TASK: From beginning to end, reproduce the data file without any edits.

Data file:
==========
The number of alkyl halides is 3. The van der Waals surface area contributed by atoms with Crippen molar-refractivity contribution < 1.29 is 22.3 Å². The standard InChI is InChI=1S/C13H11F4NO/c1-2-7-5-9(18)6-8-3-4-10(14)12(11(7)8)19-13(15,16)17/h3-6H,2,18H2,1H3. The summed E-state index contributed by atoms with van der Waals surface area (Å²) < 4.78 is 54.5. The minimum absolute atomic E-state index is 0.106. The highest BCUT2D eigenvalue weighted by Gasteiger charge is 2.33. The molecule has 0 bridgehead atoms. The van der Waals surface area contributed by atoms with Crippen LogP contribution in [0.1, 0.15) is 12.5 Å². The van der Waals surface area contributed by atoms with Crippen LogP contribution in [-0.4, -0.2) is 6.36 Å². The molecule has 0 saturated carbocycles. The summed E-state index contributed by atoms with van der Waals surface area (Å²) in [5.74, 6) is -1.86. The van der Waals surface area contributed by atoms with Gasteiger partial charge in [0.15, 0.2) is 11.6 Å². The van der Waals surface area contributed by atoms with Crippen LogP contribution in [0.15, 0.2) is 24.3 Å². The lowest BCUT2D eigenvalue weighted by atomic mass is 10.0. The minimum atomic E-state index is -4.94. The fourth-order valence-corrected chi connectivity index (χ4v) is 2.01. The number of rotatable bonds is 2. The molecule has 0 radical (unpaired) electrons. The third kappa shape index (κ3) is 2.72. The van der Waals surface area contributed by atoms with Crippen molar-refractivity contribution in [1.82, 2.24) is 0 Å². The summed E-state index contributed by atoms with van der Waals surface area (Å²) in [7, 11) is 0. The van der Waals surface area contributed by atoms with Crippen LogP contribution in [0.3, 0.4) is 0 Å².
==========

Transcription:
The number of alkyl halides is 3. The van der Waals surface area contributed by atoms with Crippen molar-refractivity contribution < 1.29 is 22.3 Å². The standard InChI is InChI=1S/C13H11F4NO/c1-2-7-5-9(18)6-8-3-4-10(14)12(11(7)8)19-13(15,16)17/h3-6H,2,18H2,1H3. The summed E-state index contributed by atoms with van der Waals surface area (Å²) < 4.78 is 54.5. The minimum absolute atomic E-state index is 0.106. The highest BCUT2D eigenvalue weighted by Gasteiger charge is 2.33. The molecule has 0 bridgehead atoms. The van der Waals surface area contributed by atoms with Crippen LogP contribution in [0.1, 0.15) is 12.5 Å². The van der Waals surface area contributed by atoms with Crippen LogP contribution in [-0.4, -0.2) is 6.36 Å². The molecule has 0 saturated carbocycles. The summed E-state index contributed by atoms with van der Waals surface area (Å²) in [5.74, 6) is -1.86. The van der Waals surface area contributed by atoms with Gasteiger partial charge in [0.15, 0.2) is 11.6 Å². The van der Waals surface area contributed by atoms with Crippen LogP contribution in [0.15, 0.2) is 24.3 Å². The lowest BCUT2D eigenvalue weighted by atomic mass is 10.0. The minimum atomic E-state index is -4.94. The fourth-order valence-corrected chi connectivity index (χ4v) is 2.01. The number of rotatable bonds is 2. The molecule has 0 radical (unpaired) electrons. The third kappa shape index (κ3) is 2.72. The van der Waals surface area contributed by atoms with Crippen molar-refractivity contribution in [1.82, 2.24) is 0 Å². The summed E-state index contributed by atoms with van der Waals surface area (Å²) in [7, 11) is 0. The van der Waals surface area contributed by atoms with Crippen LogP contribution in [0.3, 0.4) is 0 Å².